The boat is a Dash 34, designed in the early 1980s by Laurie Davidson. Check out the paint job.
Patrick, the man on the right, has owned the boat since new. That’s his friend David on the left. The three of us went for a sail today out of RNSYS in Halifax. My other friend David caught up with us in the harbour a bit later after hitching a ride on another boat, and we ended up sailing to Bedford and leaving the boat there.
Tomorrow the forecast is for NW winds, which means a spinnaker sail back down the basin for the return trip.
I’ve known Patrick for a long time, and have sailed with him on several boats. One of my most memorable sailing experiences was from 1979, when he and I and a non-sailing friend of mine sailed his Bombardier 7.6 Narwhal III from Chester to Halifax in the same storm that went on to kill people in the Fastnet race. It was incredibly windy, probably the most wind I’ve ever sailed in. We had a double reefed main only. Planed down the coast and then as the wind veered NW had a lot of trouble beating up the harbour. We finally got in around midnight. That was before mobile phones, and we didn’t have a radio. Our families had been pacing the docks for hours.
Patrick in his quest for speed under sail moved up to a Kirby 30, and then the Dash 34, which was built in 1984. He had it heavily customized at build with an oversized rig and a diesel inboard.
In 1986 I started sailing on the boat as helmsman. For the next few years Patrick was very busy with his medical practice and family commitments, but he encouraged and supported me and a young crew as we aggressively campaigned the boat without him. This is the crew in 1986 winning the RNSYS opening regatta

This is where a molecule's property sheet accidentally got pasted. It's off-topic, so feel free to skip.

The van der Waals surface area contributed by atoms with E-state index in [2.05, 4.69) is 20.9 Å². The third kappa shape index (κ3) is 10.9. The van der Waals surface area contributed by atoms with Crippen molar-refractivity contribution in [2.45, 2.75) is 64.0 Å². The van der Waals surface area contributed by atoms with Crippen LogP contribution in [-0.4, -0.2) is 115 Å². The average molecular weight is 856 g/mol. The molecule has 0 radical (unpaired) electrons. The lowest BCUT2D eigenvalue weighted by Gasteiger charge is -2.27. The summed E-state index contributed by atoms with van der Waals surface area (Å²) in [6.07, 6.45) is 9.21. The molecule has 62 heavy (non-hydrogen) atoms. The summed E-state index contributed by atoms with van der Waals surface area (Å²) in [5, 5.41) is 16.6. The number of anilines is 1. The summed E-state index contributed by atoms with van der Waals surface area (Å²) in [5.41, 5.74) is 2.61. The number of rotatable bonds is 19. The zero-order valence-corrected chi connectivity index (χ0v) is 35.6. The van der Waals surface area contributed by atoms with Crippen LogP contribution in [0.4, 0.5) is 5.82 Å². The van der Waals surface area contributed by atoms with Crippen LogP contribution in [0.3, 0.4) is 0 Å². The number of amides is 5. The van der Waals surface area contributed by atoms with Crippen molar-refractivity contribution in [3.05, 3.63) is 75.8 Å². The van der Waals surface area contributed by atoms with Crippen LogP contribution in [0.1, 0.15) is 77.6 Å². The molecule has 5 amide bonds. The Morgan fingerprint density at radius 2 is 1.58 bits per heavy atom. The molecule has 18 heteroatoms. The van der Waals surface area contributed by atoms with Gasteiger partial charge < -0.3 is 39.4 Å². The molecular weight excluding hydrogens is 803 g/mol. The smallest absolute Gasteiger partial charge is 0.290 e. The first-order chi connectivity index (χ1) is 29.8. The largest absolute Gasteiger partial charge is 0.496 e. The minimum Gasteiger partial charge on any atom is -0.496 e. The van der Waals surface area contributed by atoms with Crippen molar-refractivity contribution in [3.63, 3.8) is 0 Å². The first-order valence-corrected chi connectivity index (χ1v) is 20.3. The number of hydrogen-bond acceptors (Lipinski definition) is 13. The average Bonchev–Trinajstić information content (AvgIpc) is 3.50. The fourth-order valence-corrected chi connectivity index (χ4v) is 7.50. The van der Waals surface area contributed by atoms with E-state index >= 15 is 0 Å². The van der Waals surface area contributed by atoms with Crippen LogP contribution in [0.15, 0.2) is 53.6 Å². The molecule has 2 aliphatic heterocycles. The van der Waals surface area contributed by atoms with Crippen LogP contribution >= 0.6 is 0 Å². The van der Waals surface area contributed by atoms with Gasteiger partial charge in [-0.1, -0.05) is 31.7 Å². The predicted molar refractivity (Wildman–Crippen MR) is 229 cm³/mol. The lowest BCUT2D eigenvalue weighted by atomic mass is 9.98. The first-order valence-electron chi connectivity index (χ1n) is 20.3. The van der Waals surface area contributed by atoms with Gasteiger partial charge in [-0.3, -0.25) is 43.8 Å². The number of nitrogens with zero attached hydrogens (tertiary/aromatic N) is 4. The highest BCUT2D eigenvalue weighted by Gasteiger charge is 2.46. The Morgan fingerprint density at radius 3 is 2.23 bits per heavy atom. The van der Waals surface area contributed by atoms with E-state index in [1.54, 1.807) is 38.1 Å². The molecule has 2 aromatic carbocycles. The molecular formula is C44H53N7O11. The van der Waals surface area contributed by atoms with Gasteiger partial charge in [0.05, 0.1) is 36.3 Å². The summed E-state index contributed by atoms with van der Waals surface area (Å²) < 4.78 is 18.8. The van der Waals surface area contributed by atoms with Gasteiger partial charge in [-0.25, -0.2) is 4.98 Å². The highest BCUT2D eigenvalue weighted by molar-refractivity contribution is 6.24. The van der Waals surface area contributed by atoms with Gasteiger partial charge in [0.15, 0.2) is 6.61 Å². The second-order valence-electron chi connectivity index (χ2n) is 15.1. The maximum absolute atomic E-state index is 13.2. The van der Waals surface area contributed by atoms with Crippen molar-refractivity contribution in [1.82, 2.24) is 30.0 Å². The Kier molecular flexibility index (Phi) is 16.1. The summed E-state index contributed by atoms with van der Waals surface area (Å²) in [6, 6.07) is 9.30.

We campaigned the boat hard for three seasons. Put a new keel on in 1988. Raced the Marblehead-Halifax in 1987. Won a lot of trophies and grew as a team.
I left Nova Scotia for good in the fall of 1988, but went back to race the Marblehead-Halifax again in 1989, this time with Patrick aboard. In a fast race we finished in 48 hours and won our class. It was sort of a fitting end to a big chapter in my sailing story. The boat was not seriously raced after that.
Patrick is now 80, and has trouble handling the boat by himself. At the insistence of his family and friends the boat now has a small roller furling jib, which he hates. But he has excitedly reminded me several times that he still has big spinnakers aboard. We’ll get one up tomorrow.
Edit/update: Had a nice sail back to Halifax Saturday. These pics were taken as we left Bedford by my friend Andrew.
After we dropped the spinnaker in the harbour and started to go upwind we heard a loud noise and discovered that the main bulkhead was starting to come apart around the chainplate. Fixable, but it ended our sailing for the day. We motored back to RNSYS. So it goes with 35 year old boats…
I’m glad I made the trip. Nice to catch up with old friends and sailing companions, and to have David’s son Allister and mast man extraodinaire Scott join us on Saturday.